A Look at Key Hacktivist Events from Anonymous

November 14, 2012

The hacktivist group Anonymous has been responsible for many online attacks, but its influence is declining. Too many uncoordinated and unclear operations have been detrimental to its reputation, and it has been the target of law enforcement operations, with 25 suspected members arrested Argentina, Chile, Colombia, and Spain.

The group is spreading disinformation, making false claims, and is involved in hacking, factors that McAfee Labs researchers predict will make the movement less politically visible. Anonymous’ success will also decline as its technical expertise stagnates — although there may be some short-lived spectacular actions involving hacktivists and antiglobalization supporters, or hacktivists and ecoterrorists.

McAfee Labs researchers noted the following Anonymous events in the third quarter of 2012:

  • Anonymous supporters announced the results of their operation #OpSaveTheArctic — Phase II. They posted email addresses and corresponding passwords from various oil companies, including Exxon Mobil, Shell, BP, Gazprom, and Rosneft on Pastebin.

  • After urging the United Kingdom’s government to allow WikiLeaks founder Julian Assange to go to Ecuador, Anonymous launched various distributed denial-of-service (DDoS) attacks against several United Kingdom government websites, followed by more attacks against Swedish government and media websites.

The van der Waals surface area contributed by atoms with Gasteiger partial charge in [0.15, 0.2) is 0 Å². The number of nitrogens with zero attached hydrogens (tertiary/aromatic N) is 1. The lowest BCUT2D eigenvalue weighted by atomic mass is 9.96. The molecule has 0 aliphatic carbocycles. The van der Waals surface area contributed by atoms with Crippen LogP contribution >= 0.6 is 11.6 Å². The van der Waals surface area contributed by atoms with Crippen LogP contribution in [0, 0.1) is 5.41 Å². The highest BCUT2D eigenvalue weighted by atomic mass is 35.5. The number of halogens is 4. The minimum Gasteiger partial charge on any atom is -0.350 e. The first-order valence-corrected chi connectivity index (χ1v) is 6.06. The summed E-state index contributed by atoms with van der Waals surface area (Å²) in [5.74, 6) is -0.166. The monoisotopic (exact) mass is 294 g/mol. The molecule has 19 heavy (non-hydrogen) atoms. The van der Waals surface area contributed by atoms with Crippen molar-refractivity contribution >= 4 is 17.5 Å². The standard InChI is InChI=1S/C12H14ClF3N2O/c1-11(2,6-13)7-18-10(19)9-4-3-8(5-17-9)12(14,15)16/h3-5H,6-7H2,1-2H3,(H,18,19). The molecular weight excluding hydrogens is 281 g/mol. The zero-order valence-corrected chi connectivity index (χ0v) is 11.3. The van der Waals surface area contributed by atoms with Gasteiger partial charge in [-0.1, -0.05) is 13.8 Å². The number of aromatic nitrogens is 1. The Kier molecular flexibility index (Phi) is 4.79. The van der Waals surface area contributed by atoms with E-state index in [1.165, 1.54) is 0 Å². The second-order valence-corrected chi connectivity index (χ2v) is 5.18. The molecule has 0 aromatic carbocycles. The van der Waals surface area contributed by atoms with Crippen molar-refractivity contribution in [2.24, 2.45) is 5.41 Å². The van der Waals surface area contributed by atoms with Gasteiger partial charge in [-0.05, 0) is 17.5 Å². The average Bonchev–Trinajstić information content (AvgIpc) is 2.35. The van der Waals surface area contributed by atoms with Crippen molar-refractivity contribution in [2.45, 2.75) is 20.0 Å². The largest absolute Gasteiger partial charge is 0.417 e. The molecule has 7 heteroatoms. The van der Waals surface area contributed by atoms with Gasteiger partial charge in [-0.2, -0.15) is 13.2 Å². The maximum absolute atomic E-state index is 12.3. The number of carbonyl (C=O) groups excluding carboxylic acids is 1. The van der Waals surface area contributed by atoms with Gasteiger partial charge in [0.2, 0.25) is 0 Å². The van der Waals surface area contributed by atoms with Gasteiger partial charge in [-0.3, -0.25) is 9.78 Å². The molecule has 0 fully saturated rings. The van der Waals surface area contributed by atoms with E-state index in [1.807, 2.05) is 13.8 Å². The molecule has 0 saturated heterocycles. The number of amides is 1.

The Anonymous movement also tried its hand at spreading disinformation:

  • AntiSec (a hacktivist group that is part of Anonymous) claimed to have stolen 12 million Apple device identifiers from the computer of an FBI agent. In fact, this data actually came from the app-publishing company BlueToad.

  • GoDaddy was unable to provide service for millions of websites hosted on its servers. At first, a tweet from @Anonymous Own3r claimed responsibility for the attack. Later it was disclosed that the failure was caused by a series of internal network events that corrupted router data tables. Also, a purported “leaked database” was posted online. Twitter users pointed out that the data was fake, taken from an open-source project dating to 2010.

Although Anonymous claims to love the truth, McAfee Labs recommends greeting its announcements with some skepticism.